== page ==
2004: If a tree falls on a golf course . . .
With this annual column now in its 15th year, the drill is thoroughly familiar. We throw science out the window and just wing it, based upon bias and whimsy. After spending 120 days on the road and playing golf in 24 states (plus Scotland) last year, I had no shortage of material, though perhaps a lack of imagination.
The Lou “The Toe” Groza Field Goal Award: Toledo (Ohio) Country Club, 17th hole. A neat, if cramped, old Willie Park Jr. layout from 1916, with three lovely finishing holes on the Maumee River. Too bad that trees block any view of the waterway, nowhere with worse impact than on the downhill, 220-yard, par-3 17th hole. It plays out of a chute narrower than a football goalpost. The only strategy here is to play the ball over, under, or around the intruding canopy.
The Throw the Book at the USGA Award: Geoff Shackelford, “The Future of Golf in America” (iUniverse, 2004). The curmudgeonly Los Angeles-based architecture critic launches a full-scale attack on the state of the game, including a powerful account of how the USGA was asleep at the wheel during two decades of decisive technical innovation that has now overwhelmed most (classic) golf courses. His proposed reforms to simplify golf and get it out of the hands of big business make this a modern version of Thomas Paine’s revolutionary best seller, “Common Sense,” in 1776. Don’t expect it to win the USGA International Book Award, though it’s precisely the wake-up call folks in Far Hills, N.J. (and Ponte Vedra Beach, Fla.) should take seriously.
A Mighty Wind Award: Durness Golf Club, Scotland. We played a round at Britain’s northernmost course in a 50 mph gale – typical for the top of Scotland. The woman who greeted us in the clubhouse looked like an aged Kathy Bates on Thorazine. She told us that she and her husband had moved there from Chicago and that after 20 years “we both went nuts.” Her explanation made sense to a golfer. “The wind blows your brains out,” she said.
The Janet Jackson/Justin Timberlake Ultimate Halve-Time Award: Bel-Air Country Club, Los Angeles, 13th hole. True story about my last round of the year. I’m playing Bel-Air with director of golf Dave Podas from the back tees and have the honor on the 225-yard, par-3 13th hole. Into a modest breeze, I hit driver, out of bounds. Podas hits 3-wood to 12 feet. We halve the hole. That’s because I re-teed with another driver, this one to 1 foot and a kick-in bogey, only to watch Podas three-putt. Can’t say I won too many other holes, but this is one heck of a setting for golf – or for a wedding in the clubhouse that overlooks La-La Land.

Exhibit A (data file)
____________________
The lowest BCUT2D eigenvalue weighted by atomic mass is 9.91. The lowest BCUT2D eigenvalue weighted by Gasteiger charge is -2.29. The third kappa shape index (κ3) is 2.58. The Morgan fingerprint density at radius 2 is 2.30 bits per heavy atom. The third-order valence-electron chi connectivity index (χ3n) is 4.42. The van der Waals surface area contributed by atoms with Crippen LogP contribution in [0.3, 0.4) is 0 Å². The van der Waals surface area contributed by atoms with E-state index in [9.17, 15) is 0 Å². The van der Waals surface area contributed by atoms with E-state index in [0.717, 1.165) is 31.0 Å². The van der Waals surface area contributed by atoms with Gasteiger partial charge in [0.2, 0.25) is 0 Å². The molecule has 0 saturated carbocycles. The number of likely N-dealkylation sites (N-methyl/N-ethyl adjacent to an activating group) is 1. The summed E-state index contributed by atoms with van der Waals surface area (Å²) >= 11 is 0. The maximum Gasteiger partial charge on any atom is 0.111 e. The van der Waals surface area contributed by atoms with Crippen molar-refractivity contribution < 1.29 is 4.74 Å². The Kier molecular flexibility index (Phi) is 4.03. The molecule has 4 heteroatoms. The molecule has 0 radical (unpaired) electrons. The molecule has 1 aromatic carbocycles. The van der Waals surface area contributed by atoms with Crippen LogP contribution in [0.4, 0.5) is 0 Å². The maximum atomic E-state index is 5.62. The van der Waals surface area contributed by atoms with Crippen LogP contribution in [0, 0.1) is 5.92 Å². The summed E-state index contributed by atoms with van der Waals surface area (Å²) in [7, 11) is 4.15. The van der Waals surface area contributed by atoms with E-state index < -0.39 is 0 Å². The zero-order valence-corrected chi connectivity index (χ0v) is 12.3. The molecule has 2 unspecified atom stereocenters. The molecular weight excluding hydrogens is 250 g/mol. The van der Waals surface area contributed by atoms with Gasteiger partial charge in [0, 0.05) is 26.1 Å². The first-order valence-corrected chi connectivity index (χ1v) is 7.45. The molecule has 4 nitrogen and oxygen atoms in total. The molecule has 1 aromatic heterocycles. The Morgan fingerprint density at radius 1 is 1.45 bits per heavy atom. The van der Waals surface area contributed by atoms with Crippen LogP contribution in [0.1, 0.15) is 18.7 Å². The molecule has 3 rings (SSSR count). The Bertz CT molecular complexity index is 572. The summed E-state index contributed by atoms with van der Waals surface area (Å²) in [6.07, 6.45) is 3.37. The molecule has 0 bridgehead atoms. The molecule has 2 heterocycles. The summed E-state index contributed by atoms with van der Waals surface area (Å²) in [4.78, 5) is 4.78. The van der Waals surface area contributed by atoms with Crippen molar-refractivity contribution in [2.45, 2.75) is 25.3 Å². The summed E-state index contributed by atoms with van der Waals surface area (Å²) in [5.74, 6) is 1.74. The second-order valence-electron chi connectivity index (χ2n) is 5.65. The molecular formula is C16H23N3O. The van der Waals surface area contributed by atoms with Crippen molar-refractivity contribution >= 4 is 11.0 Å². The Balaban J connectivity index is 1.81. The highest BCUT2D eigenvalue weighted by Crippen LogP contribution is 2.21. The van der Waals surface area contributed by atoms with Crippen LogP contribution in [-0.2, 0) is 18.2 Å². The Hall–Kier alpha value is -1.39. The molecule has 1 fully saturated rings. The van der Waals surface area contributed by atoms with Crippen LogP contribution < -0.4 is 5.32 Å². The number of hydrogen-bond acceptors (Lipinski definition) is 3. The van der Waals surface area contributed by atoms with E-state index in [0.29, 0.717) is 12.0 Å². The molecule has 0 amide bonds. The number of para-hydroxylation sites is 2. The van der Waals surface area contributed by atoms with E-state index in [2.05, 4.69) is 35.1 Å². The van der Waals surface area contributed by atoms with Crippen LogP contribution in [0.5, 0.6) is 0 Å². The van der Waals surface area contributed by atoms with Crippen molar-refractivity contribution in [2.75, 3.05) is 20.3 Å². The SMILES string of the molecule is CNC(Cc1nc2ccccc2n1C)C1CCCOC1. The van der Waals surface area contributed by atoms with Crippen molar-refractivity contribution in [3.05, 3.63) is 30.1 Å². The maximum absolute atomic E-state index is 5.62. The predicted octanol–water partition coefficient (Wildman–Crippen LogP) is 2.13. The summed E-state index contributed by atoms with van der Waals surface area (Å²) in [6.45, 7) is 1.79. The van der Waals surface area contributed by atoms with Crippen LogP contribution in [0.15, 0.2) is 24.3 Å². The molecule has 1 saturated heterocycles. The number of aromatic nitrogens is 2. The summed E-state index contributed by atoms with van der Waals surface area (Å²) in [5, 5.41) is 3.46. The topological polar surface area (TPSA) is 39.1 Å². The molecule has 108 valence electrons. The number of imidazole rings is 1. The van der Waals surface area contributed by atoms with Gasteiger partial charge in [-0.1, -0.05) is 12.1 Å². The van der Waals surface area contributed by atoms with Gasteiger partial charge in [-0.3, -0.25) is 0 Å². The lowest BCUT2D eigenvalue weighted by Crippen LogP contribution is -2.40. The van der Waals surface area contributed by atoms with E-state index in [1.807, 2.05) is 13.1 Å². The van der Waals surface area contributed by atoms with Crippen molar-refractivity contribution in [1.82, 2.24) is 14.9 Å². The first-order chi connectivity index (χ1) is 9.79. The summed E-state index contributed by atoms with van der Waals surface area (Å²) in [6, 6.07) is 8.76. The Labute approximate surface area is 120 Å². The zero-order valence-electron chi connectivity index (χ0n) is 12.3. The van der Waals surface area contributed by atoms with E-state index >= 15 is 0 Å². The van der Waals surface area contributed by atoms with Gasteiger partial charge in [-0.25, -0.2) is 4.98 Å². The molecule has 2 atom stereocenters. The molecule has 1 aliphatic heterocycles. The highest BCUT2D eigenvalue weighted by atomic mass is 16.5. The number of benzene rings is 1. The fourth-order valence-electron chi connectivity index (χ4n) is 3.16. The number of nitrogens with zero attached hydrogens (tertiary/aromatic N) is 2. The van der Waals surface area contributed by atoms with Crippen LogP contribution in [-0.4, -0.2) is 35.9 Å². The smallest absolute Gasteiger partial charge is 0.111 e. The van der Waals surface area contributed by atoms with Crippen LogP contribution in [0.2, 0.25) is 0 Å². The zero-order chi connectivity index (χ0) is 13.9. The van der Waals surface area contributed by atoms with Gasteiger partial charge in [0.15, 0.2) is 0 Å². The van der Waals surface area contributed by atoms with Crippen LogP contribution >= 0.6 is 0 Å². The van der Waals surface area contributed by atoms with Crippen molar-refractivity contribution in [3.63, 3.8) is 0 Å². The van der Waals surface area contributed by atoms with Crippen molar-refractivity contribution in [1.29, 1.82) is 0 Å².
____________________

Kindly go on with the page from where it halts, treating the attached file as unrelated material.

Sweet Home Alabama Award: Shoal Creek Golf Club, Birmingham, Ala. It’s easy to forget today how good the design team of Jack Nicklaus-Jay Morrish and Bob Cupp were in their heyday in the mid-1970s. They had their excesses together, but Shoal Creek wasn’t one of them. You keep waiting for something stupid and instead you get one solid hole after another on the softest part of a site that could have been trouble. Deserves its ranking of No. 53 Modern.
The McCullough-Husqvarna Sound of Music Award: Trees coming down in groves. Gentlemen, start your chainsaws. The whole country finally is coming to its senses and relegating trees to the periphery of golf courses or out of the way of golf, turf and long vistas.
For years, clubs were randomly planting, with no regard for the health of the trees or the golf courses. Now, thanks to the model set by Oakmont, National Golf Links of America, Country Club of Waterbury (Conn.), San Francisco Golf Club and dozens of others, sanity has returned, and with it a more open look that’s conducive to better turfgrass and strategic diversity.
The Sigmund Freud Latent Fantasy Award: National Golf Foundation. What would the Vienna psychoanalyst say about the NGF’s hairbrained scheme to conjure up a boom in golf course development by claiming “latent demand?” Latent, schmatent. What a piece of economic wish fulfillment this has proven to be. The only thing more infantile was the eagerness of would-be owners to follow the advice. Looks like the NGF’s prophecy of “a course a day” will prove true in a perverse way. That’s how many will have to close or get plowed under the next few years for the golf economy to correct itself.
The Ivy League Presidential Brain Drain Award: Yale University Golf Club, New Haven, Conn. No wonder they can’t get the restoration (oops, I mean modernization/renovation) right. With an alumni roster that includes three U.S. presidents (George Bush, George W. Bush and Bill Clinton), a host of presidential hopefuls (Howard Dean, John Kerry, Joe Lieberman) and a school president, Dr. Richard Levin, who’s serving on the blue ribbon presidential panel to investigate intelligence failure in Iraq, there’s no one left at home in New Haven to monitor the intelligence failure at Yale’s once-grand golf course. New greenkeeper Scott Ramsay is a welcome addition, but he needs support and vision from above.
The One-Dimensional Tennis Game Award: PGA Tour. The power game destroyed tennis as a competitive game of any interest to spectators; now the same is happening to men’s golf. It’s become boring to watch players who can no longer work the ball and instead simply bomb it 300 yards. A simple solution we’d like to see: an “optimization golf ball” designed to perform aerodynamically at an ideal velocity, beyond which it deteriorates in performance. That would limit ball performance for peak players without punishing mid-handicappers. Instead of mindlessly stretching courses and narrowing landing areas with hazards left and right, how about reinstituting strategy by putting hazards in the middle of landing areas and letting players hopscotch around them?